His exposure with Jay Leno’s Tonight Show band has brought tenor saxophonist Ralph Moore right into our living rooms. Moore developed his mainstream chops through the Berklee College of Music in Boston and apprenticeships with Horace Silver, J.J. Johnson and others. His velvety smooth tone makes Moore readily accessible to the average listener and opens ears for the lively improvisation he espouses.
It is almost 20 years since John Coltrane died, yet his influence on the saxophonists of today continues to be potently pervasive. He shaped the sound of an entire generation of tenor and soprano players. Ralph Moore, the young man featured on this outstanding album, would certainly not discount the impact of Trane’s playing on his own style. But Moore has steered clear of the pitfall of imitation. Tonally he is softer, and his improvisations brim with his own ideas. He comes from what might be termed mid-period Coltrane, but finds stimulating, new things to say within that general area.
Moore’s rise to prominence in recent years dates back to untypical roots. He was born in London, England, on Christmas Eve, 1956 and grew up in a crowded inner city area. He evinced no particular musical interest until his mother bought him a trumpet when he was 13. Ralph studied with the late Alan Briggs, a local musician, in Brixton, and was soon sitting in with pub bands. Briggs had a tenor sax and Ralph fell in love with the look of the instrument. He soon made the switch and quickly mastered the saxophone.
In 1972 he moved to California to live with his American father, and graduated from Santa Maria High School where he played in the jazz orchestra and collected several music awards. In 1975 he enrolled at Berklee College of Music, and three years later received the Lenny Johnson Memorial Award for outstanding musicianship from the college.
He was launched on a professional career with a tour of Scandinavia, and later joined Frank Quintero for recording and a tour of South America. He moved to New York City in 1981 and within two months had joined the Horace Silver Quintet for an association that lasted four years and included tours of Europe and Japan.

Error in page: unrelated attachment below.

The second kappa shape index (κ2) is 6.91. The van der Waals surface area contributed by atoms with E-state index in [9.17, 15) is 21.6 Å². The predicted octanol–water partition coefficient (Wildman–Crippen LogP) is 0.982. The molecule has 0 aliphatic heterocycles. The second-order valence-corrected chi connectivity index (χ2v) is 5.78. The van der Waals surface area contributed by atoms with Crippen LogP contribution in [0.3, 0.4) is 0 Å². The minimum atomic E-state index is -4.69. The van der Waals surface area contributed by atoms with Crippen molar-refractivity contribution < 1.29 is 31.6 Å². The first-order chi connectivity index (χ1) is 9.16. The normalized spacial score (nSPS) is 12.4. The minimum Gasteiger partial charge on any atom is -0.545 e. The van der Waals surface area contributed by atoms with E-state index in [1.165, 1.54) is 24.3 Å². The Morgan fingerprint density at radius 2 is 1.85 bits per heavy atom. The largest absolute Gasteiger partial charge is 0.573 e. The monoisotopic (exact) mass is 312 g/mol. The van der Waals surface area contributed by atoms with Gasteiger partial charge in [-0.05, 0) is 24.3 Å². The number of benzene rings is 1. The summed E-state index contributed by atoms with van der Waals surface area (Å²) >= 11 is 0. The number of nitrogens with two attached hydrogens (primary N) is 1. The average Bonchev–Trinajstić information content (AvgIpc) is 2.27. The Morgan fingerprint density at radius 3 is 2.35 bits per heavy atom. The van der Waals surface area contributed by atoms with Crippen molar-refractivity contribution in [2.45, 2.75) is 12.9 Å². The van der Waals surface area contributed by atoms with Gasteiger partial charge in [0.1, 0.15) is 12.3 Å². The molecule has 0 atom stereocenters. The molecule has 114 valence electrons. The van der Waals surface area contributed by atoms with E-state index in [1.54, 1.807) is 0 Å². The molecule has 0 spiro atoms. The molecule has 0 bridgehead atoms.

Subsequently, Ralph has worked with the quartet of drummer Roy Haynes, Mingus Dynasty and, most recently, trumpeter Freddie Hubbard. In the summer of 1987 he was preparing for another extensive overseas tour with Dizzy Gillespie’s Reunion Big Band. On record he has already been heard with guitarist Kevin Eubanks, pianist Bill Mays, trumpeter Valery Ponomarev, Silver, Hubbard and, perhaps most significantly, with trombonist Jimmy Knepper on Dream Dancing (Criss Cross 1024). He is also featured on the forthcoming Brian Lynch Sextet album (Criss Cross 1029).
Clearly, Criss Cross producer Gerry Teakens has much faith in Moore, of whom he says: “Ralph is not only a great tenor player but also a great person! I’m planning to do more records with him. He is the man to look for.” This testimonial is justified by the mercurial music within this beautifully conceived and executed album, the result of another productive day at Rudy Van Gelder’s Englewood Cliffs studio, scene of unabated good cooking since Ralph was a toddler.
Ralph Moore is a potent player, bursting with new thoughts and ever seeking original ways to express them. he belongs to the genuine tradition which he is busily extending on this intensely creative album. The man from Brixton is on his way.
“Ralph Moore has matured into one of the most satisfying and individual-sounding soloists performing today. He has his own sound and is instantly recognizable. In this era of cookie-cutter sameness, he really stands out.”